On 05 September 2022, the Smallholder and Agri-SME Finance and Investment Network (SAFIN) and AFEX Commodities Exchange (AFEX) co-hosted a side event at the Africa Green Revolution Forum (ARGF) 2022 Summit. The session took place in Kigali, Rwanda with over forty experts in attendance, representing agri-businesses, development organizations, support organizations as well as international and regional finance institutions. The discussion focused on the key challenges faced by Africa-based agricultural Small and Medium Enterprises (agri-SMEs) in accessing fit-for-purpose financial services, particularly in light of the more recent market volatility caused by COVID-19, the war in Ukraine, inflationary pressures and the ongoing effects of climate change.
Agricultural SMEs play a critical role in sub-Saharan Africa’s agricultural value chains, particularly in linking small farmers to markets and stimulating sustainable innovations that foster food systems transformation. The estimated US$100 billion annual funding gap faced by these enterprises is compounded by a shortage of financial services and products that are tailored to their specific needs as well as the perception of high risk and cost among financiers due to their size and exposure to the volatile agriculture sector. Current national policy frameworks do not incentivize the design of targeted financial products and services for these businesses. With every new crisis affecting food systems, we are reminded of the importance of agri-SMEs in feeding Africa and the need for more investment into the agricultural sector.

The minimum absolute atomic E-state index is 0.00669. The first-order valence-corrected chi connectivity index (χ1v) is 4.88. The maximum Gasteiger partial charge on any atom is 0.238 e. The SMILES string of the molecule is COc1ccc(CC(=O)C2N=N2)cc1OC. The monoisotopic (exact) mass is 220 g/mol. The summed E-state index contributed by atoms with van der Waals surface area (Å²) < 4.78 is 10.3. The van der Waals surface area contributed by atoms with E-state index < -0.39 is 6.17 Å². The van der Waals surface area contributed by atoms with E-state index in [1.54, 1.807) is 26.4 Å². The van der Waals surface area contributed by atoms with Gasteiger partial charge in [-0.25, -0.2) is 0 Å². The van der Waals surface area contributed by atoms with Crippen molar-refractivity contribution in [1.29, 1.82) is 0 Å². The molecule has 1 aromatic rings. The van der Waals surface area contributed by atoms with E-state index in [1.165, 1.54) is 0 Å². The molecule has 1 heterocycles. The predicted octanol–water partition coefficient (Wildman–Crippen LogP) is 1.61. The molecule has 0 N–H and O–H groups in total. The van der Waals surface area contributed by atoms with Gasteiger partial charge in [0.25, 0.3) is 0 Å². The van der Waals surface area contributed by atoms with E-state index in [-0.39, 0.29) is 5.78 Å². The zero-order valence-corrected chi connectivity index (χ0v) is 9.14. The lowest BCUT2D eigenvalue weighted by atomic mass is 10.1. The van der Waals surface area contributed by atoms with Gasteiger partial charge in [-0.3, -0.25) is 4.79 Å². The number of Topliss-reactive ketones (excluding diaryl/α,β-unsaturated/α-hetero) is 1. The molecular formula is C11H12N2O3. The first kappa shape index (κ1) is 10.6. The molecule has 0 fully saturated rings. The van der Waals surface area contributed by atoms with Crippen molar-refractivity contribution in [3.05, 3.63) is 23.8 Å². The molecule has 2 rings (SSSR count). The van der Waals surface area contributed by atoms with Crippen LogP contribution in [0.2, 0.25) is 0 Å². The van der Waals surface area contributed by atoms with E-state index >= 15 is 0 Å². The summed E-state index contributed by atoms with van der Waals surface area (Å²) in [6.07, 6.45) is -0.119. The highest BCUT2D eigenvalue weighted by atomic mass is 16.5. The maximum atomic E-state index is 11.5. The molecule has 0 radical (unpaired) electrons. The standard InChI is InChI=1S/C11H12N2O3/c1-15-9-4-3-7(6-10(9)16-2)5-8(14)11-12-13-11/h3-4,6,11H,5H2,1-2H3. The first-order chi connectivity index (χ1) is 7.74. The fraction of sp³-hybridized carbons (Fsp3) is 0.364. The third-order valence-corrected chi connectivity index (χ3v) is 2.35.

Agri-SMEs in a persistent state of crisis
“If a crisis is a period of elevated risk, agri-SMEs in Africa could be considered to be in a constant state of crisis. Despite that, these enterprises have adopted innovative practices and technologies to mitigate against risk and improve efficiencies. They are growing to be resilient and commercially viable in the face of risks like climate change, supply constraints and many others,” said Andrew Mude, Lead, Agri-SME Development and Innovative Financing at the African Development Bank (AfDB) in his opening remarks at the session.